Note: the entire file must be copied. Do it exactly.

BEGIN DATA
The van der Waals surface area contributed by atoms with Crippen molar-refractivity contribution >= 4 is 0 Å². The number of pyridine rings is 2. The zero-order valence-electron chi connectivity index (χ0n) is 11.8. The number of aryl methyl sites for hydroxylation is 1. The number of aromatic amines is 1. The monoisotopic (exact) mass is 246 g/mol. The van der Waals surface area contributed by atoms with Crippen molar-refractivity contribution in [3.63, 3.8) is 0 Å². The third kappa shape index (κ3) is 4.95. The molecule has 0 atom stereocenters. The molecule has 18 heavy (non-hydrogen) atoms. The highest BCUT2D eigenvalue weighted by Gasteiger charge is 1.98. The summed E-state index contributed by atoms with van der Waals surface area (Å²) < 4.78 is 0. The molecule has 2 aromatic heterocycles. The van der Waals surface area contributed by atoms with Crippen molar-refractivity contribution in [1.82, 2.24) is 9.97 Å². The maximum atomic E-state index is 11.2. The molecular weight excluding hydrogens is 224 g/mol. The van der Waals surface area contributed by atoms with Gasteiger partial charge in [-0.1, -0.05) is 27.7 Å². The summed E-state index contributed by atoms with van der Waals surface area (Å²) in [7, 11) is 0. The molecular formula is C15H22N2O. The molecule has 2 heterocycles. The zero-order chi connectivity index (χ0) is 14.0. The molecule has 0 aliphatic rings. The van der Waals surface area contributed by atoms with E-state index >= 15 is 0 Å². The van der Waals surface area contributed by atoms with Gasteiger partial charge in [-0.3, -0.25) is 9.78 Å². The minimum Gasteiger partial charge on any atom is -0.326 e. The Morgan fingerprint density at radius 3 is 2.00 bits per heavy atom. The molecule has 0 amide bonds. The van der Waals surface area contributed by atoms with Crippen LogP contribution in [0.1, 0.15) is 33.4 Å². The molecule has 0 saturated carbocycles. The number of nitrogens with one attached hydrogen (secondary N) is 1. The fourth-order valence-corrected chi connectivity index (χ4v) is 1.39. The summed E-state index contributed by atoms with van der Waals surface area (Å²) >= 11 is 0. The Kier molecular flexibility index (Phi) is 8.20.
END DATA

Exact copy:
The van der Waals surface area contributed by atoms with Crippen molar-refractivity contribution >= 4 is 0 Å². The number of pyridine rings is 2. The zero-order valence-electron chi connectivity index (χ0n) is 11.8. The number of aryl methyl sites for hydroxylation is 1. The number of aromatic amines is 1. The monoisotopic (exact) mass is 246 g/mol. The van der Waals surface area contributed by atoms with Crippen molar-refractivity contribution in [3.63, 3.8) is 0 Å². The third kappa shape index (κ3) is 4.95. The molecule has 0 atom stereocenters. The molecule has 18 heavy (non-hydrogen) atoms. The highest BCUT2D eigenvalue weighted by Gasteiger charge is 1.98. The summed E-state index contributed by atoms with van der Waals surface area (Å²) < 4.78 is 0. The molecule has 2 aromatic heterocycles. The van der Waals surface area contributed by atoms with Crippen molar-refractivity contribution in [1.82, 2.24) is 9.97 Å². The maximum atomic E-state index is 11.2. The molecular weight excluding hydrogens is 224 g/mol. The van der Waals surface area contributed by atoms with Gasteiger partial charge in [-0.1, -0.05) is 27.7 Å². The summed E-state index contributed by atoms with van der Waals surface area (Å²) in [7, 11) is 0. The molecular formula is C15H22N2O. The molecule has 2 heterocycles. The zero-order chi connectivity index (χ0) is 14.0. The molecule has 0 aliphatic rings. The van der Waals surface area contributed by atoms with E-state index >= 15 is 0 Å². The van der Waals surface area contributed by atoms with Gasteiger partial charge in [-0.3, -0.25) is 9.78 Å². The minimum Gasteiger partial charge on any atom is -0.326 e. The Morgan fingerprint density at radius 3 is 2.00 bits per heavy atom. The molecule has 0 amide bonds. The van der Waals surface area contributed by atoms with Crippen LogP contribution in [0.1, 0.15) is 33.4 Å². The molecule has 0 saturated carbocycles. The number of nitrogens with one attached hydrogen (secondary N) is 1. The fourth-order valence-corrected chi connectivity index (χ4v) is 1.39. The summed E-state index contributed by atoms with van der Waals surface area (Å²) >= 11 is 0. The Kier molecular flexibility index (Phi) is 8.20.